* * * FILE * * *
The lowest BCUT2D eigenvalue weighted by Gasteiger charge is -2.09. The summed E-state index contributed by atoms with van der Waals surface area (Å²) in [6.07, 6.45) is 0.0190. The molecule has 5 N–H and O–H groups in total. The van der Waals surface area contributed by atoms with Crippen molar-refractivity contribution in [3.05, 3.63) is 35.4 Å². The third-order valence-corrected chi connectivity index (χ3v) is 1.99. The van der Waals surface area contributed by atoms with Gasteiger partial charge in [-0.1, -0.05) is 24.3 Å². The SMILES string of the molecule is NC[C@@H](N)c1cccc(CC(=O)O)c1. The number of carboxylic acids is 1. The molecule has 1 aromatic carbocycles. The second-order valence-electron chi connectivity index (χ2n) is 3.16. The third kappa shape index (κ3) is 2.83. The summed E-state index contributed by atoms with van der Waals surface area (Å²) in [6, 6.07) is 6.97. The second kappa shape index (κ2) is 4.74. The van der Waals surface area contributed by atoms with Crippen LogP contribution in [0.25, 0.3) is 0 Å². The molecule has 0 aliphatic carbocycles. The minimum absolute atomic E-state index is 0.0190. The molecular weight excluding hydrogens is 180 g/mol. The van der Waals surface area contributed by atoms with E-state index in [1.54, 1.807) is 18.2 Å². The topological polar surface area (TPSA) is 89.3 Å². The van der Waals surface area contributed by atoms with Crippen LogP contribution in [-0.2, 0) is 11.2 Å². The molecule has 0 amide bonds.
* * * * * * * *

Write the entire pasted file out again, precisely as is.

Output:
The lowest BCUT2D eigenvalue weighted by Gasteiger charge is -2.09. The summed E-state index contributed by atoms with van der Waals surface area (Å²) in [6.07, 6.45) is 0.0190. The molecule has 5 N–H and O–H groups in total. The van der Waals surface area contributed by atoms with Crippen molar-refractivity contribution in [3.05, 3.63) is 35.4 Å². The third-order valence-corrected chi connectivity index (χ3v) is 1.99. The van der Waals surface area contributed by atoms with Gasteiger partial charge in [-0.1, -0.05) is 24.3 Å². The SMILES string of the molecule is NC[C@@H](N)c1cccc(CC(=O)O)c1. The number of carboxylic acids is 1. The molecule has 1 aromatic carbocycles. The second-order valence-electron chi connectivity index (χ2n) is 3.16. The third kappa shape index (κ3) is 2.83. The summed E-state index contributed by atoms with van der Waals surface area (Å²) in [6, 6.07) is 6.97. The second kappa shape index (κ2) is 4.74. The van der Waals surface area contributed by atoms with Crippen LogP contribution in [0.25, 0.3) is 0 Å². The molecule has 0 aliphatic carbocycles. The minimum absolute atomic E-state index is 0.0190. The molecular weight excluding hydrogens is 180 g/mol. The van der Waals surface area contributed by atoms with E-state index in [1.54, 1.807) is 18.2 Å². The topological polar surface area (TPSA) is 89.3 Å². The van der Waals surface area contributed by atoms with Crippen LogP contribution in [-0.2, 0) is 11.2 Å². The molecule has 0 amide bonds.